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Retention and the GED
An Action Research Project
by Jamie D. Barron Jones
In Focus on Basics, Vol. 2, Issue B, June, 1998
Research Finding: Retention rate in one GED program increased after the teacher implemented an intervention strategy.
Problem and Question: All orientation and testing for new GED students were done in the classrooms by the teacher. Jones tried to improve retention in his GED program by implementing facets of the learning environment and curriculum to make classes more user friendly. Yet he experienced drop out rates as high as 60 percent. Jones learned in discussions with students that they had problems and concerns, nothing to do with academic ability that affected their attendance. He developed this research question: “Will retention be improved by using interviews and creative writing assignments to identify barriers to attendance and providing referrals to services to address these barriers?”
Intervention Strategy. Jones formed an experimental group. When new students came to class, Jones interviewed them one-by-one in a separate room about why they had dropped out and were now enrolling; the positive aspects of their lives, such as families, work, hobbies, and interests; and a focus on goals and challenges and support systems they would encounter. Four weeks later he asked them to answer some questions in writing about why they dropped out of school, how it affected their lives, what their goals were, and where they saw themselves a year from that time. Based on what he learned, he referred students to a variety of agencies. Sometimes he provided the application forms and assisted in their completion.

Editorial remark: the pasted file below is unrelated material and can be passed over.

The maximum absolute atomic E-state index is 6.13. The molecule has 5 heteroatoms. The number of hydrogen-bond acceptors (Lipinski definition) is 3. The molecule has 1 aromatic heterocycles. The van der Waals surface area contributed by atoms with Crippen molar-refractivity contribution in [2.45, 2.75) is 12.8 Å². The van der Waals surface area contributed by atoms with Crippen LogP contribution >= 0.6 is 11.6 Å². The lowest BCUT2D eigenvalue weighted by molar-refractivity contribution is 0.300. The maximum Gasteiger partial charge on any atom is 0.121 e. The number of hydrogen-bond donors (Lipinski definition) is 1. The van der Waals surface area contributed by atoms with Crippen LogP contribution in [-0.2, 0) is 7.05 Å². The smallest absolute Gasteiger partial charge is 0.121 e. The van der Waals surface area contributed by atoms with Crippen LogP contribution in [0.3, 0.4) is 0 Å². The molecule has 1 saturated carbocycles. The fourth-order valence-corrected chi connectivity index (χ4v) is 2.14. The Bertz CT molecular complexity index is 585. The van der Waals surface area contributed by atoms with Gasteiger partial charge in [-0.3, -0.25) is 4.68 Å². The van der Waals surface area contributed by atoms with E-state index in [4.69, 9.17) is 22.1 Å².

Results: The experimental group maintained an 82 percent retention rate. The comparison group had a retention rate of 40 percent. All 14 of the remaining learners raised their reading and math levels by an average of two grade levels, compared to the comparison group who raised theirs on average only one grade level. Nine of the 14 students completed applications for postsecondary training and one participated in a youth work experience program. None of the students in the comparison group enrolled in such programs.
Conclusions: Learning more about students through interview and essay writing, working to develop a rapport, and providing referrals to social services resulted in both increased retention and impressive academic gains. Jones says the students grew as a community of learners. Students cannot thrive academically when they are overwhelmed with outside concerns.
This article can be found at the NCSALL website: www.ncsall.net. Go to Publications, to Focus on Basics (at the right) and then to “The GED.”
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